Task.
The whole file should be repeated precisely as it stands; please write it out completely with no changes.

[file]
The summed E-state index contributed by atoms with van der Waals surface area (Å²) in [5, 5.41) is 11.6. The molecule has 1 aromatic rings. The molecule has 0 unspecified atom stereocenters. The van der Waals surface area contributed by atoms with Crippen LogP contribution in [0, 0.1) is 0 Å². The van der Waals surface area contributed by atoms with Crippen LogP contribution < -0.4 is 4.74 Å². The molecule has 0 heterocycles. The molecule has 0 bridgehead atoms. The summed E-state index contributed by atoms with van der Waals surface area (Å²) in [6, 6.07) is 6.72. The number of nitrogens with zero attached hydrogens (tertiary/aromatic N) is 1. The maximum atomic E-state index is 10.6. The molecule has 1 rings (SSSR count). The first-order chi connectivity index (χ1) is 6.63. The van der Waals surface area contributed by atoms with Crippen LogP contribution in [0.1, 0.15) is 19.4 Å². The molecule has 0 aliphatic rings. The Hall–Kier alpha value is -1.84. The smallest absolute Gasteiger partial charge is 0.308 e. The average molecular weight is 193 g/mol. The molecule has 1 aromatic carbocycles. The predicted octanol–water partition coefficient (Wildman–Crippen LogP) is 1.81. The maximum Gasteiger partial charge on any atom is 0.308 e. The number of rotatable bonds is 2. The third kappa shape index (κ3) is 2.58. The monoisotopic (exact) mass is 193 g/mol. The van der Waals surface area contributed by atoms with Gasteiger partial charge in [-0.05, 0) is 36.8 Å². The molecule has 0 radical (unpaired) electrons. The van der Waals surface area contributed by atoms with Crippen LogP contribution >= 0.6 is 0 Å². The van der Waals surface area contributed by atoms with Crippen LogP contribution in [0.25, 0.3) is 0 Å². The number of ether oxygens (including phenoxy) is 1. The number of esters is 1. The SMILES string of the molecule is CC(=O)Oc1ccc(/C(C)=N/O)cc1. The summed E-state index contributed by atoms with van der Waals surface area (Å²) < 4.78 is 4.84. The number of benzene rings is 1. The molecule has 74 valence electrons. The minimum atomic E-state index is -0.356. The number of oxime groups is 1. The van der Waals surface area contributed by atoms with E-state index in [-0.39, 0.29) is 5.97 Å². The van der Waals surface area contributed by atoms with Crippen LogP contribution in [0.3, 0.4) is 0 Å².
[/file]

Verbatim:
The summed E-state index contributed by atoms with van der Waals surface area (Å²) in [5, 5.41) is 11.6. The molecule has 1 aromatic rings. The molecule has 0 unspecified atom stereocenters. The van der Waals surface area contributed by atoms with Crippen LogP contribution in [0, 0.1) is 0 Å². The van der Waals surface area contributed by atoms with Crippen LogP contribution < -0.4 is 4.74 Å². The molecule has 0 heterocycles. The molecule has 0 bridgehead atoms. The summed E-state index contributed by atoms with van der Waals surface area (Å²) in [6, 6.07) is 6.72. The number of nitrogens with zero attached hydrogens (tertiary/aromatic N) is 1. The maximum atomic E-state index is 10.6. The molecule has 1 rings (SSSR count). The first-order chi connectivity index (χ1) is 6.63. The van der Waals surface area contributed by atoms with Crippen LogP contribution in [0.1, 0.15) is 19.4 Å². The molecule has 0 aliphatic rings. The Hall–Kier alpha value is -1.84. The smallest absolute Gasteiger partial charge is 0.308 e. The average molecular weight is 193 g/mol. The molecule has 1 aromatic carbocycles. The predicted octanol–water partition coefficient (Wildman–Crippen LogP) is 1.81. The maximum Gasteiger partial charge on any atom is 0.308 e. The number of rotatable bonds is 2. The third kappa shape index (κ3) is 2.58. The monoisotopic (exact) mass is 193 g/mol. The van der Waals surface area contributed by atoms with Gasteiger partial charge in [-0.05, 0) is 36.8 Å². The molecule has 0 radical (unpaired) electrons. The van der Waals surface area contributed by atoms with Crippen LogP contribution >= 0.6 is 0 Å². The van der Waals surface area contributed by atoms with Crippen LogP contribution in [0.25, 0.3) is 0 Å². The number of ether oxygens (including phenoxy) is 1. The number of esters is 1. The SMILES string of the molecule is CC(=O)Oc1ccc(/C(C)=N/O)cc1. The summed E-state index contributed by atoms with van der Waals surface area (Å²) < 4.78 is 4.84. The number of benzene rings is 1. The molecule has 74 valence electrons. The minimum atomic E-state index is -0.356. The number of oxime groups is 1. The van der Waals surface area contributed by atoms with E-state index in [-0.39, 0.29) is 5.97 Å². The van der Waals surface area contributed by atoms with Crippen LogP contribution in [0.3, 0.4) is 0 Å².